Exploring the nuclear "glue"

Posted: December 4, 2014 4:00 p.m.

(L to R) Physics Professors Dr. Andrei Semenov, Dr. George Lolos and Dr. Zisis Papandreou work at Detector Development Lab at the University of Regina.
(L to R) Physics Professors Dr. Andrei Semenov, Dr. George Lolos and Dr. Zisis Papandreou work at Detector Development Lab at the University of Regina. Photo: U of R Photography

After 15 years of planning and preparation there is now a lot of action at an international research project at the Jefferson Lab Accelerator in Newport News, Virginia – and the University of Regina is participating.

“The project now is in the full-detector commissioning mode, using the ‘engineering beam’ data. This means electrons and photons are being ‘shot’ into the full detector,” explains Dr. Zisis Papandreou, a professor of Physics at the University of Regina.

Jefferson Lab conducts basic research of an atom’s nucleus, using the lab’s particle accelerator. GlueX – a key experiment in the field of nuclear physics – is a flagship experiment for Jefferson Lab. It’s undergone many international reviews and has been classified as having ‘discovery potential’ – meaning it has potential for a Nobel Prize.  

“After only a couple of weeks of running, our international collaboration has established most of the Key Performance Parameters, a major milestone in the project that has received much praise from all corners of the lab. The engineering runs will continue until Christmas and will be held again next April and May,” says Dr. Papandreou.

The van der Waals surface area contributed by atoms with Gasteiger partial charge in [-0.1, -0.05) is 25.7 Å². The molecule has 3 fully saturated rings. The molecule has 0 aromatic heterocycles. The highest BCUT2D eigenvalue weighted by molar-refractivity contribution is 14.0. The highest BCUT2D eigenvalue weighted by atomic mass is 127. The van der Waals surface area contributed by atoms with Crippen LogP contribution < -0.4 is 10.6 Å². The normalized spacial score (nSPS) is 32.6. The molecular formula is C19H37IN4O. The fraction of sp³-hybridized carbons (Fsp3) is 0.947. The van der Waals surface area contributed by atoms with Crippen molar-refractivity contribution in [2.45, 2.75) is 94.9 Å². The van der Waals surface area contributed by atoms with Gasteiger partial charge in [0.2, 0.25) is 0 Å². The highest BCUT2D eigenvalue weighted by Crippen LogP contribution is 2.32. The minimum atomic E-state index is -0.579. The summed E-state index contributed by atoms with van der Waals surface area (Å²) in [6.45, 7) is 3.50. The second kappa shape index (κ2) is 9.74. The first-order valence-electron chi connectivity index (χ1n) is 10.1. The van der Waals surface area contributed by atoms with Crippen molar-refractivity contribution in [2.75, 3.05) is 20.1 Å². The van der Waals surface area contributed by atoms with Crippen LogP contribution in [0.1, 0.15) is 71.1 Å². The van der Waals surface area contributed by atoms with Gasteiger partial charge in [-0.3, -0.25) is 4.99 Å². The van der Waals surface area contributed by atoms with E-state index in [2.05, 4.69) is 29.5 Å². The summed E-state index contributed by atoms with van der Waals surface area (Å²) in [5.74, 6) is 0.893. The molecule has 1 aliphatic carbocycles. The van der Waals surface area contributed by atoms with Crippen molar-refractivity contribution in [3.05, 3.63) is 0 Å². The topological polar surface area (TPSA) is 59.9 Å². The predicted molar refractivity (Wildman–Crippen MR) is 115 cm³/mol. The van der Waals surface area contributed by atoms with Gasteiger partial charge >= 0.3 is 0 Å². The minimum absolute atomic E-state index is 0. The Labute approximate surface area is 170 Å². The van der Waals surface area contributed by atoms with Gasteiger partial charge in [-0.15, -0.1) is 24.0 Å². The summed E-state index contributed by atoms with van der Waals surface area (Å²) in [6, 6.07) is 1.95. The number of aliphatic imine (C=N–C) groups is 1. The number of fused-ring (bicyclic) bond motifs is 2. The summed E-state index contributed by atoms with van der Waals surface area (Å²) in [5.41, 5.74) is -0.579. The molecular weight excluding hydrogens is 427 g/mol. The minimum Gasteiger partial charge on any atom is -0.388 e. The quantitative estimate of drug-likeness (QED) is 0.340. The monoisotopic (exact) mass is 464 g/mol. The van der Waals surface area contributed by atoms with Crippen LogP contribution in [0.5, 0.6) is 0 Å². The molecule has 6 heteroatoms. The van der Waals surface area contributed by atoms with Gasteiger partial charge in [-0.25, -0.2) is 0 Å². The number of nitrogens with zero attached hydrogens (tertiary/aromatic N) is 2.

The University of Regina has been involved in research and development, and then construction, from 2001 to 2011. In all, about 60 people took part at the University of Regina, including undergraduates, graduate students, post-doctoral fellows, a research scientist and a construction manager. Since then, about 15 people from the University of Regina have been working on the installation at the Jefferson Lab, and more recently on commissioning the detector.
“We delivered the largest and most expensive detector subsystem, the electromagnetic barrel calorimeter a 25-ton detector made of lead and scintillating optical fibres built right here at the University of Regina,” explains Dr. Papandreou.  

This type of research is called ‘pure’ research – which is research aimed at greater knowledge or understanding, without specific applications or products in mind. But such research often leads to unexpected discoveries and, eventually, practical applications. For example, MRI imaging and price scanners at store checkouts were results that came about from pure research.
 
Papandreou was born in Estevan and graduated from the University of Regina with his PhD in 1989.

“I’m excited and proud to be a part of such an international effort with major potential impact. The University of Regina has been a great place to bring this project to success, and we have received support from our administration.  This is an excellent example of what can be accomplished at a university of our size.”

He says the participation is raising the profile of the University of Regina.

“That the University of Regina is one of the driving institutions and that we finished six months ahead of schedule was applauded and noted by the U.S. Department of Energy and by a U.S. Senator.  Our group – and as a result the University of Regina – has a stellar reputation in this area of nuclear physics.”